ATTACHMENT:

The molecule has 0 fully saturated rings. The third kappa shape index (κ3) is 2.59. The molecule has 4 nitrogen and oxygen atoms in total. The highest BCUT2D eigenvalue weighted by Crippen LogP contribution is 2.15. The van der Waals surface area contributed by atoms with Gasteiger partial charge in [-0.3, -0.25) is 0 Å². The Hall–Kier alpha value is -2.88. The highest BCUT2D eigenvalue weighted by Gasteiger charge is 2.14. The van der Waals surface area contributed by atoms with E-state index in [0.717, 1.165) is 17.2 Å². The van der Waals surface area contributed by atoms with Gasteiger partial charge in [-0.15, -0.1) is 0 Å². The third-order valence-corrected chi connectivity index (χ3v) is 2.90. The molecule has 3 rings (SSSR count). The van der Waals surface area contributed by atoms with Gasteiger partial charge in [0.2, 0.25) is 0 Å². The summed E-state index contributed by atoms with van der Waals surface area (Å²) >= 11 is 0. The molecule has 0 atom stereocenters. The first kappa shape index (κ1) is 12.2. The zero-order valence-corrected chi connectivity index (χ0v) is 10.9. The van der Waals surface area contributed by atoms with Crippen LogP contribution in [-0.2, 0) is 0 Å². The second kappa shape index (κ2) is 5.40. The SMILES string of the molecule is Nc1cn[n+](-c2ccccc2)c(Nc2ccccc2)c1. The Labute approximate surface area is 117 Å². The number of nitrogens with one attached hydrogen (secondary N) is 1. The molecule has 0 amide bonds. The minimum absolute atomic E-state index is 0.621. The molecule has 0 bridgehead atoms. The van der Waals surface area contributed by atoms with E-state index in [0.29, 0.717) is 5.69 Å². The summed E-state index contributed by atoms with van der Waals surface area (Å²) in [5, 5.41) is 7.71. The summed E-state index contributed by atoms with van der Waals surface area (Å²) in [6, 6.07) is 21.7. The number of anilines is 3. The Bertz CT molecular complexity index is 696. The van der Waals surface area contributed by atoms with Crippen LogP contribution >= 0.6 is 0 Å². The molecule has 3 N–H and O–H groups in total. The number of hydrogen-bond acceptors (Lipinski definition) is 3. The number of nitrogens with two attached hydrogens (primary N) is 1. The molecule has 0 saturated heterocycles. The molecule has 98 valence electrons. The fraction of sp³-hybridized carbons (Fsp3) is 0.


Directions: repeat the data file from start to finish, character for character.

The molecule has 0 fully saturated rings. The third kappa shape index (κ3) is 2.59. The molecule has 4 nitrogen and oxygen atoms in total. The highest BCUT2D eigenvalue weighted by Crippen LogP contribution is 2.15. The van der Waals surface area contributed by atoms with Gasteiger partial charge in [-0.3, -0.25) is 0 Å². The Hall–Kier alpha value is -2.88. The highest BCUT2D eigenvalue weighted by Gasteiger charge is 2.14. The van der Waals surface area contributed by atoms with E-state index in [0.717, 1.165) is 17.2 Å². The van der Waals surface area contributed by atoms with Gasteiger partial charge in [-0.15, -0.1) is 0 Å². The third-order valence-corrected chi connectivity index (χ3v) is 2.90. The molecule has 3 rings (SSSR count). The van der Waals surface area contributed by atoms with Gasteiger partial charge in [0.2, 0.25) is 0 Å². The summed E-state index contributed by atoms with van der Waals surface area (Å²) >= 11 is 0. The molecule has 0 atom stereocenters. The first kappa shape index (κ1) is 12.2. The zero-order valence-corrected chi connectivity index (χ0v) is 10.9. The van der Waals surface area contributed by atoms with Crippen LogP contribution in [-0.2, 0) is 0 Å². The second kappa shape index (κ2) is 5.40. The SMILES string of the molecule is Nc1cn[n+](-c2ccccc2)c(Nc2ccccc2)c1. The Labute approximate surface area is 117 Å². The number of nitrogens with one attached hydrogen (secondary N) is 1. The molecule has 0 amide bonds. The minimum absolute atomic E-state index is 0.621. The molecule has 0 bridgehead atoms. The van der Waals surface area contributed by atoms with E-state index in [0.29, 0.717) is 5.69 Å². The summed E-state index contributed by atoms with van der Waals surface area (Å²) in [5, 5.41) is 7.71. The summed E-state index contributed by atoms with van der Waals surface area (Å²) in [6, 6.07) is 21.7. The number of anilines is 3. The Bertz CT molecular complexity index is 696. The van der Waals surface area contributed by atoms with Crippen LogP contribution >= 0.6 is 0 Å². The molecule has 3 N–H and O–H groups in total. The number of hydrogen-bond acceptors (Lipinski definition) is 3. The number of nitrogens with two attached hydrogens (primary N) is 1. The molecule has 0 saturated heterocycles. The molecule has 98 valence electrons. The fraction of sp³-hybridized carbons (Fsp3) is 0.